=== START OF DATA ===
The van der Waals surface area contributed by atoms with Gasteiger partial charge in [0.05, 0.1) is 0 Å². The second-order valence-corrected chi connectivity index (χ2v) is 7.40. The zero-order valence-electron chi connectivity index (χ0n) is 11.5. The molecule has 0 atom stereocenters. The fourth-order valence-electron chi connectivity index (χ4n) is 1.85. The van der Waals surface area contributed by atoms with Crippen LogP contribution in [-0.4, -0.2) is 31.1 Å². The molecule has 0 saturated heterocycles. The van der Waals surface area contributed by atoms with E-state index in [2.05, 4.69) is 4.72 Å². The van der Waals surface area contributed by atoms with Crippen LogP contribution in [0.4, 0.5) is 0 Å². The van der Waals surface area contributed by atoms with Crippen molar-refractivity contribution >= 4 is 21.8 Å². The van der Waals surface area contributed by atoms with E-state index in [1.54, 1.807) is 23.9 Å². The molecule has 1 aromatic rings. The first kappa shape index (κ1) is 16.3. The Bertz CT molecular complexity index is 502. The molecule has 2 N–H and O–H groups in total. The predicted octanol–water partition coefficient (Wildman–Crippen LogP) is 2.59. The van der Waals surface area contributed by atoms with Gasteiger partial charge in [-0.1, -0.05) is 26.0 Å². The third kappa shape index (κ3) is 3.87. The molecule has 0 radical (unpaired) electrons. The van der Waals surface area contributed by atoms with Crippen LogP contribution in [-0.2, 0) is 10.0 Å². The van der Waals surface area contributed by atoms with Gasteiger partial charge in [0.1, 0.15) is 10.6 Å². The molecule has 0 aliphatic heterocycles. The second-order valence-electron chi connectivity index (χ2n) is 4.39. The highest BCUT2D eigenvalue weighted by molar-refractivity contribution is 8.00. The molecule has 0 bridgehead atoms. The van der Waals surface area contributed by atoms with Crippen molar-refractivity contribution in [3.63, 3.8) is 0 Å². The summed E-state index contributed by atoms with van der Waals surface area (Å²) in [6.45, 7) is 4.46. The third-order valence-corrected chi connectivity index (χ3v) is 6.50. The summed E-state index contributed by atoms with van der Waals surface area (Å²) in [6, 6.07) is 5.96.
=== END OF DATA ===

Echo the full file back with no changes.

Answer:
The van der Waals surface area contributed by atoms with Gasteiger partial charge in [0.05, 0.1) is 0 Å². The second-order valence-corrected chi connectivity index (χ2v) is 7.40. The zero-order valence-electron chi connectivity index (χ0n) is 11.5. The molecule has 0 atom stereocenters. The fourth-order valence-electron chi connectivity index (χ4n) is 1.85. The van der Waals surface area contributed by atoms with Crippen LogP contribution in [-0.4, -0.2) is 31.1 Å². The molecule has 0 saturated heterocycles. The van der Waals surface area contributed by atoms with E-state index in [2.05, 4.69) is 4.72 Å². The van der Waals surface area contributed by atoms with Crippen LogP contribution in [0.4, 0.5) is 0 Å². The van der Waals surface area contributed by atoms with Crippen molar-refractivity contribution >= 4 is 21.8 Å². The van der Waals surface area contributed by atoms with E-state index in [1.54, 1.807) is 23.9 Å². The molecule has 1 aromatic rings. The first kappa shape index (κ1) is 16.3. The Bertz CT molecular complexity index is 502. The molecule has 2 N–H and O–H groups in total. The predicted octanol–water partition coefficient (Wildman–Crippen LogP) is 2.59. The van der Waals surface area contributed by atoms with Gasteiger partial charge in [-0.1, -0.05) is 26.0 Å². The third kappa shape index (κ3) is 3.87. The molecule has 0 radical (unpaired) electrons. The van der Waals surface area contributed by atoms with Crippen LogP contribution in [-0.2, 0) is 10.0 Å². The van der Waals surface area contributed by atoms with Gasteiger partial charge in [0.1, 0.15) is 10.6 Å². The molecule has 0 aliphatic heterocycles. The second-order valence-electron chi connectivity index (χ2n) is 4.39. The highest BCUT2D eigenvalue weighted by molar-refractivity contribution is 8.00. The molecule has 0 bridgehead atoms. The van der Waals surface area contributed by atoms with Crippen molar-refractivity contribution in [3.63, 3.8) is 0 Å². The summed E-state index contributed by atoms with van der Waals surface area (Å²) in [6.45, 7) is 4.46. The third-order valence-corrected chi connectivity index (χ3v) is 6.50. The summed E-state index contributed by atoms with van der Waals surface area (Å²) in [6, 6.07) is 5.96.